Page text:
Mike Mazurki

Mike Mazurki

Mike Mazurki obituary in “The Los Angeles Times” in 1990.

Mike Mazurki, a former college football player and professional wrestler who portrayed menacing thugs or dull-witted giants in more than 80 adventure films and crime melodramas, died Sunday.

A spokesman for Glendale Adventist Medical Center said the 6-foot, 5-inch, 265-pound actor had several ailments and died of heart failure. His age was listed variously as 80 or 82.

He was born Michael Mazurkiewicz in the Soviet Ukraine and came to the United States as a boy. He played football for Manhattan College in the Bronx and turned to professional wrestling in the early 1930s. At that time wrestling was considered sport rather than staged drama.

Years ago Mazurki told The Times that Mae West, whose father was a fighter, had been his benefactor. She found odd jobs at the studios for the boxers and wrestlers in pre-war Los Angeles.

Another version has him being discovered during a match at the Olympic Auditorium in Los Angeles when a movie director thought “Iron Mike” would be a perfect Mongol type. By then he had been involved in hundreds of wrestling matches, and his mashed face and cauliflower ears belied a gentle nature and an intelligence that had earned a college degree.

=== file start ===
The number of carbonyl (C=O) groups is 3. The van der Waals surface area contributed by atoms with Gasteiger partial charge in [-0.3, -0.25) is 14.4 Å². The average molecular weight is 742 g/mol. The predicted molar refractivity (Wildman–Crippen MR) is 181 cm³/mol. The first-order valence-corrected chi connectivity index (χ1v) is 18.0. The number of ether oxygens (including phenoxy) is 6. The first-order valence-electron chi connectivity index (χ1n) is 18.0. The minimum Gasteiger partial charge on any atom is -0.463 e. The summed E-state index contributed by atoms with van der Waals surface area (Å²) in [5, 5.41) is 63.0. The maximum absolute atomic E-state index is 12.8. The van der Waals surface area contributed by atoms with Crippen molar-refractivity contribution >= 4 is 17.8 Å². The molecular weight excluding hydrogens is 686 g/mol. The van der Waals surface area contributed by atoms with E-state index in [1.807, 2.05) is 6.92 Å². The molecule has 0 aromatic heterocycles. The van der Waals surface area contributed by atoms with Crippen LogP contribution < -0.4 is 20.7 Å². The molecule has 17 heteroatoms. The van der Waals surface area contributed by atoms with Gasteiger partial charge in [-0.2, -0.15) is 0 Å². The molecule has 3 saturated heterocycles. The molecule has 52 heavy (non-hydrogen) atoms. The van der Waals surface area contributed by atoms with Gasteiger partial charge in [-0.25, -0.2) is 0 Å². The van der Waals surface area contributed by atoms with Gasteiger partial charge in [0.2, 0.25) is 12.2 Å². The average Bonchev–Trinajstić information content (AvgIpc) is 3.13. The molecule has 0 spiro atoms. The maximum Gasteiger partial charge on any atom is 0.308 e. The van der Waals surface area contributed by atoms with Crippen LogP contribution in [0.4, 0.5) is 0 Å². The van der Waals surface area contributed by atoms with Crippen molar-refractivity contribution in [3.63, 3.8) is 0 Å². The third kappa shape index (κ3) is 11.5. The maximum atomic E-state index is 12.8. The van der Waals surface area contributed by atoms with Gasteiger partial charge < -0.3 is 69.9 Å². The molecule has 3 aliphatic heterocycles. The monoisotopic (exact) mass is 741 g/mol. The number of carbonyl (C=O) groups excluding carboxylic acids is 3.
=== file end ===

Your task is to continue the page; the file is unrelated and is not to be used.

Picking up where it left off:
A United Press International correspondent once described his battered face as “an eroded slag heap . . . traversed by gullies.”

One of his most memorable performances, and the one for which he probably will be longest remembered, was in the 1945 film noir classic “Murder My Sweet.” In it he portrays Moose Malloy, a sinister goon who has just been released from prison and hires detective Philip Marlowe (actor Dick Powell) to find his old girlfriend, Velma.

The picture, remade several times and also titled “Farewell My Lovely,” has been praised over the years for its faithfulness to the Raymond Chandler mystery on which it was based. It also took director Edward Dmytryk–later to earn bittersweet fame as one of the Hollywood Ten during the McCarthy era–out of B films and made a dramatic star of Powell, formerly a song and dance man.

Mazurki’s first featured role was in “The Shanghai Gesture,” a 1941 shocker in which Mazurki was cast as a Russian coolie.

Some of the other major films in which he appeared included “Dick Tracy,” 1945; “Some Like It Hot,” 1959; “It’s a Mad Mad Mad Mad World,” 1963; and “Requiem for a Gunfighter,” 1965.

Others were “Samson and Delilah,” 1949; “The Adventures of Buyllwhip Griffin,” 1967 and “The Man With Bogart’s Face,” 1980.

In a surprise piece of casting in 1976 he was given the lead role in a children-oriented nature adventure, “Challenge to Be Free.”

He is survived by his wife, Sylvia, and two daughters from a previous marriage.

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